But how did the board, overseeing a district that receives most of its money from a state that didn’t have any more money to give, afford to renovate on its own with no public or private financial assistance? By allocating funds left over from other projects that had come in under budget, Perello said.
“This was not a priority in terms of things that needed to be done,” Agudosi said, suggesting there are more pressing maintenance and upkeep issues at Irvington High than a renovated football field and track. “The school itself needs a lot of work.”
Even though cobbling together a little excess budget money from here and there didn’t provide enough funding to expand the home-team seating capacity from 1,400 to 2,000, replace the old visiting-team bleachers and build a new concessions stand, the renovation has been enough to re-energize this township of 54,000 in northeast New Jersey, just miles from Newark. The unemployment rate in Irvington reached 12.3 percent last summer. But now the district is doing what it can to plan ahead and raise additional funds by selling donor bricks, Perello said.
Despite the way things turned out, this project had its challenges — including what to do with displaced teams and physical education classes. For example, the varsity, junior varsity and freshman football teams, collectively involving about 100 kids for the 2013 season, relocated to a field with no lights two miles from Irvington High. Players were responsible for transporting themselves and their gear before practices, which meant most of them walked. After practices, the district provided buses to take each player home, and a storage area near the field housed large pieces of equipment.
Similarly, physical education classes increasingly relied on indoor activities, the track teams were forced to run through the often-dangerous neighborhood streets surrounding the school (prompting Perello to suggest the track team was more like a cross-country team) and the soccer team was forced to find new fields.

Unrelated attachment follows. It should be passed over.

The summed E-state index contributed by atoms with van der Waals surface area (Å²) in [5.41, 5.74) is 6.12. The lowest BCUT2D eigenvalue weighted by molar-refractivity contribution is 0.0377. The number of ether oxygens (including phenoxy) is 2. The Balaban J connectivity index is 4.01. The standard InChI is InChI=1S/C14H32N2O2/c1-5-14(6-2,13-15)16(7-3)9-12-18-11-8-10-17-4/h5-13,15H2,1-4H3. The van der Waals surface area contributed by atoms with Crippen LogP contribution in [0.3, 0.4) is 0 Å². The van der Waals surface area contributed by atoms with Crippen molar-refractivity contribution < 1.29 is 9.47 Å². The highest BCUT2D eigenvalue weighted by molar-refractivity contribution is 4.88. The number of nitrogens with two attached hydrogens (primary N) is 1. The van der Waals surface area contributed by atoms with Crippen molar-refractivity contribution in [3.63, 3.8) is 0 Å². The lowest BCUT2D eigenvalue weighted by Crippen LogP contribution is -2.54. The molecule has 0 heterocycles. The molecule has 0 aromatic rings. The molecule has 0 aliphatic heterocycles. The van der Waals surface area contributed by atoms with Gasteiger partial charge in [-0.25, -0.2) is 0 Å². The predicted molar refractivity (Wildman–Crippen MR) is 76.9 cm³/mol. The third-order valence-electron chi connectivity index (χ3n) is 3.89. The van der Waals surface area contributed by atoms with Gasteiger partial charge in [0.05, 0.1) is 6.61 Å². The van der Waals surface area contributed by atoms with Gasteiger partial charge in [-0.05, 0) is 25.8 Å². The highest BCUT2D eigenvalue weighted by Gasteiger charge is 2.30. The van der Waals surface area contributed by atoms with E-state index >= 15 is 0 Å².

Given the logistics involved in even a confined renovation project like the one in Irvington, it’s critical to involve representatives from every school and district department that will have a role in overseeing and operating the improved facilities. For Sanchez, that list included coaches, custodians, district and school administrators, school board members and others.
The process wasn’t always easy, but Sanchez is looking forward to seeing everything pay off this spring, when the Blue Knights boys and girls runners take to a track unlike any Irvington has ever owned. And even though the football team last season lost its few home games on the new field— including the first-ever night game at Irvington High — Sanchez remains upbeat.
“Getting something nice in town is big,” he said.
“At times, it seemed like an impossible project,” Agudosi admitted. “But this is an example of a project that is brought to reality because of the dedication and sheer willingness of the school district and school board.”
“Now there’s a lot more interest at the school in football, soccer and track,” Perello added. “The community is behind the facility, and Pop Warner teams and other youth leagues play out there when it’s not being used by the school. Irvington doesn’t have a whole lot, and they’ve never had anything like this happen.”